Blair prepares for grilling over Iraq
Former British Prime minister Tony Blair has arrived at the Iraq Inquiry, as he prepares to be grilled by his decision to join the US-led invasion of Iraq.
The former leader arrived before 8am local time (1900 AEDT), some two hours early, at the conference centre where the inquiry is based.
He avoided any protesters, entering the building through a cordoned-off rear entrance.
Blair is expected to be questioned about charges that he and his inner circle were so determined to topple Iraqi dictator Saddam Hussein that they exaggerated intelligence reports about Iraqi weapons systems and pressured an initially sceptical attorney general to declare that an invasion was consistent with international law.
Anti-war campaigners, who held a million-strong march against the invasion at the time, have promised protests for the hearing in London, while the public interest is such that organisers had to hold a ballot for spectators.
Relatives of some of the 179 British soldiers who died in the war will also be there, many of them keen to confront the man they hold responsible.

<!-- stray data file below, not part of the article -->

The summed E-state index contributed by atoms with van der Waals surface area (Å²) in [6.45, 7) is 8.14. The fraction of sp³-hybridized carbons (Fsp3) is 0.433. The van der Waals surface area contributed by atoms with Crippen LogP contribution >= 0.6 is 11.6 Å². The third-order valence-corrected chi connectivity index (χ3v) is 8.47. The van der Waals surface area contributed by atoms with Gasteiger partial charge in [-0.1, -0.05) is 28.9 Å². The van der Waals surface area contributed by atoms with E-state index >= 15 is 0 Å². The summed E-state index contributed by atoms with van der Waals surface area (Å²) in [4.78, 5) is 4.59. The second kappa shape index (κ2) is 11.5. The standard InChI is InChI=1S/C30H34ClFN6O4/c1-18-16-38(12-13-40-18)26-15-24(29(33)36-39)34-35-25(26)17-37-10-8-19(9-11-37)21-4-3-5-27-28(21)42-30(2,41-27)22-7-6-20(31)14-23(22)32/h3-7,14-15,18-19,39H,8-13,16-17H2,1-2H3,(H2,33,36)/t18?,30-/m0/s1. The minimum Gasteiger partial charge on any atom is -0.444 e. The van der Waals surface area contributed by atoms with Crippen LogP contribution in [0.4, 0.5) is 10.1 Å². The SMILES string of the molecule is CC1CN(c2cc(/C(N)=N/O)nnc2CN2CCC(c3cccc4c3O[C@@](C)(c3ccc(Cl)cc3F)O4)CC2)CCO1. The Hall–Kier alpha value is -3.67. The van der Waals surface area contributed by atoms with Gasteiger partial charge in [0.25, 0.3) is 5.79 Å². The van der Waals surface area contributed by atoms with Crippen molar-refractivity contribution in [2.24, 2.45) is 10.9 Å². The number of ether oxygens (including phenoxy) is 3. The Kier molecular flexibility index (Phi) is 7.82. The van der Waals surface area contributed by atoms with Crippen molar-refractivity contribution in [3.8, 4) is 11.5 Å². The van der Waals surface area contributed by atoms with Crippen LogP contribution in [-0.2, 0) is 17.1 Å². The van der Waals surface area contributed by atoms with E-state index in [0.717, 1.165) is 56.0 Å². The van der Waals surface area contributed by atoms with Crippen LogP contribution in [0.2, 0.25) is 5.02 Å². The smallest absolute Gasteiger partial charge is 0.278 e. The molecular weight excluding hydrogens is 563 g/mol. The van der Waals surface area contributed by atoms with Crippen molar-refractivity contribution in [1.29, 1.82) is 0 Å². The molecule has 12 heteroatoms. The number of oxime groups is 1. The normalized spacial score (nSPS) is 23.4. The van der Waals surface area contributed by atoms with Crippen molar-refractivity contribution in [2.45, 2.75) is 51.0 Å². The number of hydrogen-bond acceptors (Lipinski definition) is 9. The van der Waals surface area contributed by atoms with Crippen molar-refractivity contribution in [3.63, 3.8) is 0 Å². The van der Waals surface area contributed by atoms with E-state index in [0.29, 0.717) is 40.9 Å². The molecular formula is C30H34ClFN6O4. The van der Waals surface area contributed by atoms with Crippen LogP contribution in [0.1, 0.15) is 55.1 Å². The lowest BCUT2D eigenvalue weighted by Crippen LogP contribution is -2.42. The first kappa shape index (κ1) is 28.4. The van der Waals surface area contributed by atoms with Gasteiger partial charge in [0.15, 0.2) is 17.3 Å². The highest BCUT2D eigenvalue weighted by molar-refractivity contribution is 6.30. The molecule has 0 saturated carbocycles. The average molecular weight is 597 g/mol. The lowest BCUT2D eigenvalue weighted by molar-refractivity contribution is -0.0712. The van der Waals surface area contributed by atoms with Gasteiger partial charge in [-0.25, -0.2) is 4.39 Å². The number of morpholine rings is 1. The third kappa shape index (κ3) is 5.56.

Britain and the United States justified the invasion of Iraq with the threat posed by its possession of weapons of mass destruction (WMD) in defiance of United Nations resolutions, but they did not have explicit UN approval.
Concerns this meant the war was illegal were compounded by the failure to find the WMD, raising questions about the reasons for the conflict.
The inquiry panel, led by former top civil servant John Chilcot, has the remit of learning lessons but not apportioning blame, and the focus has inevitably narrowed onto Blair.
Although he is Labour’s most successful prime minister, leading the party to three successive electoral victories, Blair’s strong support for such an unpopular war contributed to his decision to step down early in June 2007.
Blair has always insisted the war was legal — supported by his then attorney general, Peter Goldsmith, who gave evidence and said he was convinced Iraq had chemical and biological weapons.